Irene was born in Arecibo, Puerto Rico. Her memoir The Ladies' Gallery (Other Press, 2009, originally published by Random House in 1996) was a Philadelphia Inquirer and Detroit Free Press Notable Book of the Year and was a finalist for Mind Book of the Year (UK) and the Latino Book Award. Her latest memoir, Impossible Motherhood (Other Press, 2009) won the 2010 IPPY gold medal for best memoir/autobiography and the Latino Book Award for women issues. Both memoirs explore generational and national trauma. Irene's work has been featured on NPR's Fresh Air, CBS-NYC, PBS-Boston, Vogue magazine, Washington Post, Los Angeles Times, New York Times Magazine, and on the cover of the New York Times art section. Her books have been translated to German (Aufbau Verlag 1998 & Hoffmann und Campe 2011), French (Balland 2010), Italian (Corbaccio 2010) and Spanish (Lengua de Trapo, Madrid/Buenos Aires 2012). Abroad Irene's work has been featured in Elle (UK) Vanity Fair (Italy), Liberation (France), Grazia (France, UK, Australia), Marie Claire (Italy), Madison (Australia), Republica/Tempo/Gazzetta del Sud/ (Italy) and on the covers of Tempi Magazine (Italy) and Irish Independent Sunday Magazine (Ireland). See: http://www.irenevilar.com/media/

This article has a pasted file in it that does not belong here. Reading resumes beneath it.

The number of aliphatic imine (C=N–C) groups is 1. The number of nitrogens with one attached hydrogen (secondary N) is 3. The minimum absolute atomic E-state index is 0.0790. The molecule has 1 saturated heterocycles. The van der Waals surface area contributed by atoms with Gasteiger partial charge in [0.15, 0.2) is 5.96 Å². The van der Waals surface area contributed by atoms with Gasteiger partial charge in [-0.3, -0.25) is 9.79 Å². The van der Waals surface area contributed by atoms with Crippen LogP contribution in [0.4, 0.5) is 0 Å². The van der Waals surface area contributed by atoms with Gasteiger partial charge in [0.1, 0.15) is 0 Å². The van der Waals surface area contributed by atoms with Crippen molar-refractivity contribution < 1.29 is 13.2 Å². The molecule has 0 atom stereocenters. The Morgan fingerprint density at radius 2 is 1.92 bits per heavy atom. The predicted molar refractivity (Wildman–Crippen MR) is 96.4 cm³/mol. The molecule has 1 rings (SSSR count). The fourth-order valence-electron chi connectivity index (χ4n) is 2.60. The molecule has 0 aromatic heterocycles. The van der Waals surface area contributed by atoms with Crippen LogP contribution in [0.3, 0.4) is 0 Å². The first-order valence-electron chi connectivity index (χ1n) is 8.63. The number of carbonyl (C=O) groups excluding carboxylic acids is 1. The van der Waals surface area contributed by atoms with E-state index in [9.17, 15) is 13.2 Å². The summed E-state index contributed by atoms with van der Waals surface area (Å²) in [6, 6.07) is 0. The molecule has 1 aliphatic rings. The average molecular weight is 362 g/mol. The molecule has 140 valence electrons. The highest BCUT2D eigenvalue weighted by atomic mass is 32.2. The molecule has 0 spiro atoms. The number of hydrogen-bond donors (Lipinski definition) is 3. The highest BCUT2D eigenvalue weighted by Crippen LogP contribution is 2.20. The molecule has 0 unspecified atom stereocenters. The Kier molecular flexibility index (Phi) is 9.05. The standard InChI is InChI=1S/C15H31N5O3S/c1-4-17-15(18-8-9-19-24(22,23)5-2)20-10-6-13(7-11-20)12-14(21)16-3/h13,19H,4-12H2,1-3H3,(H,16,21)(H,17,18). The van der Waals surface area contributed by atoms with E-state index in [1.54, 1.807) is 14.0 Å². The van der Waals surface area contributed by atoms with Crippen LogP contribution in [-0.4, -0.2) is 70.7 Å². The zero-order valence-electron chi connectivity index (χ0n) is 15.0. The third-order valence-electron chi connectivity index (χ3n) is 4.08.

Vilar was book series editor editor for Women and Jewish Studies at Syracuse University Press and from 2002 to 2005 served as founder and series editor of The Americas book series published by the University of Wisconsin Press. Currently she is series editor of The Americas at Texas Tech University Press. The series has published over forty books in translation in the last ten years being among the most important initiatives of this kind in the US (along with Dalkey, New Directions, Archipielago).

Vilar is literary agent for Vilar Creative Agency, and co-agent in the U.S. for Ray-Gude Mertin Literary Agency, an agency specializing in Spanish, Latin American, and Portuguese authors representing such notable writers as Nobel Prize-winner Jose Saramago.

A 2010 Guggenheim Fellow Vilar is also a participant of the Oxford Union Debate Society, being the first Puerto Rican to be invited to the prestigious union.


http://www.gf.org/fellows/16883-irene-vilar
http://www.publishersmarketplace.com/members/irvilar/
http://vilarcreativeagency.com/about/
http://www.irenevilar.com/about/

Customer Reviews

4.4 out of 5 stars
5 star
9
4 star
2
3 star
2
2 star
1
1 star
0
See all 14 customer reviews
9/10 would read again.
Hiwaystar
By memoir's end, Vilar has carried a pregnancy to term and birthed a daughter who she loves as fiercely as most mothers do.
Cheryl Strayed
Surprisingly, it reads easily and is a gripping book.
Paula Younger

Most Helpful Customer Reviews